* Rep. Lou Lang has an op-ed in the Tribune about a recent editorial…
It’s about time that the Chicago Tribune’s editorial board stop treating the Illinois Constitution like yesterday’s newspaper.
For years the editorial page has loudly bellowed for and against Illinois pension proposals and petulantly insulted and denigrated lawmakers who dare to defy the editorial page’s blithe disregard for the state Constitution.
The latest example was a May 6 editorial’s shrill assault on 53 members of the Illinois House of Representatives who voted against a pension reform proposal sponsored by House Speaker Michael Madigan, charging that by exercising their function of office to vote “no” on a bill, they are “the do-nothing caucus.” […]
To assert that lawmakers who voted against Senate Bill 1 are part of a “do-nothing caucus” is as outrageous as it is ignorant of the constitutional dimension of the legislation, and ignorant of lawmakers’ mandate to consider the Illinois Constitution when voting on legislation. Some would consider the plain words of our Constitution at least as important as our critical need to reform Illinois’ pension system.
The assertion that lawmakers who chose to vote “no” on the Madigan bill have somehow avoided their duty or have inserted themselves into the pockets of organized labor is slanderous and insulting to the integrity of 53 members of the House who believe we need a pension bill that is fair, credible and constitutional. We may have wide disagreement on these issues, but that hardly rises to the level of “do nothing.”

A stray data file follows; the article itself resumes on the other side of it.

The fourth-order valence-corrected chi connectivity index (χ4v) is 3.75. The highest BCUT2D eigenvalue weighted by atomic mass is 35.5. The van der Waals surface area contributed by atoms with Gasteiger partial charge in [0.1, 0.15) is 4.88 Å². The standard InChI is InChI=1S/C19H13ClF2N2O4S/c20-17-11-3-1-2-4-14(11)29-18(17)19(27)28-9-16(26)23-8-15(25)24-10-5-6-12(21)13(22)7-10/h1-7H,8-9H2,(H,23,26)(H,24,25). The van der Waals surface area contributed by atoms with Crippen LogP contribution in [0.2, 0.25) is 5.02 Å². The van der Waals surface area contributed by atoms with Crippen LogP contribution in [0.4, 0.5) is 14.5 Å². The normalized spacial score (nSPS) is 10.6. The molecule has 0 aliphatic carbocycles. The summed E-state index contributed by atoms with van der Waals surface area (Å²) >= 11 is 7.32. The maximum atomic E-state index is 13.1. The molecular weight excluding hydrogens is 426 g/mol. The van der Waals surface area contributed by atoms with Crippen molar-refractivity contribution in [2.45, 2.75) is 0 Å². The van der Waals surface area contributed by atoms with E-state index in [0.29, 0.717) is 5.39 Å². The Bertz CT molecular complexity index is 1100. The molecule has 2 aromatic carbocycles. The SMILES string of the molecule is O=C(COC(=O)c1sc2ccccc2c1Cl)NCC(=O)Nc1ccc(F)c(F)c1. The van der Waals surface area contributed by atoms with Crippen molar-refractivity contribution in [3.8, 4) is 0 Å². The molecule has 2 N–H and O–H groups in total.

While the Tribune editorial board may elect to write nonsense while ignoring the Illinois Constitution and to insult the integrity of legislators, lawmakers are elected to do the hard work of voting for bills they consider constitutionally worthy.
Unless the Tribune reverts to its rich tradition of responsible, respectful and thoughtful journalism, its influence on Illinois public policy will continue to erode further and its opinions will be as useful as yesterday’s news.
In a report out today, the Civic Federation says that a bill pushed through the House by Mr. Madigan “will produce pension savings of the magnitude needed to stabilize the state’s finances.” But a competing plan by Senate President John Cullerton “doesn’t even get us back to where we were last year,” said Federation President Laurence Msall in an interview last Friday.
“There’s a pretty stark difference in the savings of the one bill to the next,” Mr. Msall said. The Madigan bill “has the components we need.”
The federation has been increasingly outspoken about the state’s pension woes in recent months, but its flat endorsement of the Madigan bill comes amid a stalemate in which it’s uncertain whether each legislative leader will allow his chamber to take up the other’s bill and, if the measure is put to a vote, work against it. […]
(A)ccording to Mr. Msall, the Madigan bill would free up at least $1 billion more than the Cullerton plan for schools, health care and other needs in next year’s budget. It would do so by gradually raising the full-benefit retirement age to 67, requiring workers to pay an additional 2 percent of salary for their pension, and capping cost-of-living adjustments on pensions.
In comparison, while Mr. Cullerton’s bill would provide some savings, they’re not even enough to offset this year’s increase in how much Illinois has to set aside each year for pensions, the federation says.
The report is here.
* Watchdog group says state must address pensions
* Ex-U of I President Hogan tops highest-paid list
* Infographic: Is Your State’s Highest-Paid Employee A Coach? (Probably)